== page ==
The brainchild of Dr. Franklin Chang, Costa Rican-American astronaut and physics scientist, the engine began development years ago but gained impetus as NASA’s interest in it deepened.
The plasma engine cannot be used for liftoff to carry it into space but, once there, is cheaper to run, more flexible to use and has a longer range than traditional chemical rockets that began development in the 1930s.
Chang himself speculates that at first it may be used to stooge around in orbits closer to the earth, collecting and disposing of “space junk,” burned out rocket stages and obsolete or defective satellites that pose a hazard to the earth’s population if they are not small enough to burn up in re-entry.
This alone would be worth development costs and efforts, but bigger plans are afoot for it. The Ad Astra engine may power the first manned mission to Mars, taking explorers there much faster than with current technology, not to mention great reductions of cost.
Designated the VF200, the engine passed some 200 modifications with flying colors. The U.S. half of the bi-national company is in Houston, Texas, where it can be close to the Johnson Space Center, a technology cluster.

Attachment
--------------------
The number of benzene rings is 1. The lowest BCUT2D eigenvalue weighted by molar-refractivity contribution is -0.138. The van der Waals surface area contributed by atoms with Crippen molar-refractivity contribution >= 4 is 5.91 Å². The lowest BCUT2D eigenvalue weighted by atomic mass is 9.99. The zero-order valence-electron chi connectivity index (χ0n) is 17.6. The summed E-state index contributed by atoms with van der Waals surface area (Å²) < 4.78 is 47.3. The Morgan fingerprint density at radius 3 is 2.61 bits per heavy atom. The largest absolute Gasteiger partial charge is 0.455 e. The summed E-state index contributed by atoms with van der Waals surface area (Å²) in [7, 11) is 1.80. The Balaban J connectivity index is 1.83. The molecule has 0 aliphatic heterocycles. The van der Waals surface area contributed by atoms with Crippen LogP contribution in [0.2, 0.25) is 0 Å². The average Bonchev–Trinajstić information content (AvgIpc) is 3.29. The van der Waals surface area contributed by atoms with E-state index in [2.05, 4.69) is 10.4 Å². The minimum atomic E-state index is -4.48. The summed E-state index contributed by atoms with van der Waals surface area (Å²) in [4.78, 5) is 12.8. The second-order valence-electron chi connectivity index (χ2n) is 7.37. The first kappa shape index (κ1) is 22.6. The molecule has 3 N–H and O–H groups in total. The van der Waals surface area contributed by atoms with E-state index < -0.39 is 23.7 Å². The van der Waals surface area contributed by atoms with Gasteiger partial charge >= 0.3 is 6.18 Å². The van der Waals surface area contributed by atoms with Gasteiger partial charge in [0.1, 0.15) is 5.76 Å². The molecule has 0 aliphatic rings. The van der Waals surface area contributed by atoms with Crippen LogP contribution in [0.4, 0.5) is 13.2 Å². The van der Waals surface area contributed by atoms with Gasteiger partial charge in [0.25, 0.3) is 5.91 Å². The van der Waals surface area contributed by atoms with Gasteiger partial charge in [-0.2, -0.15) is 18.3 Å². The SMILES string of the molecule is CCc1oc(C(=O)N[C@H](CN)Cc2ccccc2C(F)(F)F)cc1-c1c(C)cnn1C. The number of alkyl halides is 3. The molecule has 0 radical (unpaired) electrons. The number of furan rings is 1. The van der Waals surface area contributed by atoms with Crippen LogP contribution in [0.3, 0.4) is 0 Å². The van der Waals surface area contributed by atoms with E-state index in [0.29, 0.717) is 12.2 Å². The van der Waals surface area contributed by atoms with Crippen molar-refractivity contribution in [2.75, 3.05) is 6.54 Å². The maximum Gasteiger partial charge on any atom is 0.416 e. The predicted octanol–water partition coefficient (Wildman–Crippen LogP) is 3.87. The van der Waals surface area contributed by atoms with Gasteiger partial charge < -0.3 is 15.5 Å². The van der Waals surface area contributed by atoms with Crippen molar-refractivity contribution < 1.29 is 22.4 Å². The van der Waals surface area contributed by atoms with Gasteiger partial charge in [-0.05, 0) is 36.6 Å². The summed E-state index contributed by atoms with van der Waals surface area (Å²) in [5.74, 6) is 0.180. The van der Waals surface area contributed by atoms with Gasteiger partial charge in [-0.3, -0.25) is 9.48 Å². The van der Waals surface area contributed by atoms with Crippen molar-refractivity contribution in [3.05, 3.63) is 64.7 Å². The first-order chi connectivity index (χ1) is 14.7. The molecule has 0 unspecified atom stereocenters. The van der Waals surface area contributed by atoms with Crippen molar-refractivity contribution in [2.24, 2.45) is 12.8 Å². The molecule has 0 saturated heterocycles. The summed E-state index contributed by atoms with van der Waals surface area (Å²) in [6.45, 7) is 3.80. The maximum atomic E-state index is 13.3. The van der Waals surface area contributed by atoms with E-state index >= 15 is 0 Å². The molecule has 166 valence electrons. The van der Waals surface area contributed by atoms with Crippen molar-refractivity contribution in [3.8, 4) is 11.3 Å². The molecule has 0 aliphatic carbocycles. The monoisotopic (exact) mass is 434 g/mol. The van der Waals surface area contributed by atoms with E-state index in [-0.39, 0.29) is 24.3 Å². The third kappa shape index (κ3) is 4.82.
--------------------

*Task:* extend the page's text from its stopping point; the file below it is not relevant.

The Plasma engine is a bright light for NASA after severe budget cutbacks and the retirement of the headline-setting space shuttle program. The last shuttle, Atlantis, has been installed at the Kennedy Space Center in Florida and opened to the public on display this week.
All other surviving shuttles have been scattered around the U.S. in museums for static display. Today, all new equipment going into space and to the International Space Station must be carried aboard a Russian rocket or in privately built unmanned rockets.
When the VF200 goes into space for testing, it will be taken to the space station.
Variable Specific Impulse Magnetoplasma Rocket
The Variable Specific Impulse Magnetoplasma Rocket (VASIMR) is an electro-magnetic thruster for spacecraft propulsion. It uses radio waves to ionize and heat a propellant, and magnetic fields to accelerate the resulting plasma to generate thrust. It is one of several types of spacecraft electric propulsion systems.
The method of heating plasma used in VASIMR was originally developed as a result of research into nuclear fusion. VASIMR is intended to bridge the gap between high-thrust, low-specific impulse propulsion systems and low-thrust, high-specific impulse systems. VASIMR is capable of functioning in either mode. Costa Rican scientist and former astronaut Franklin Chang-Diaz created the VASIMR concept and has been working on its development since 1977.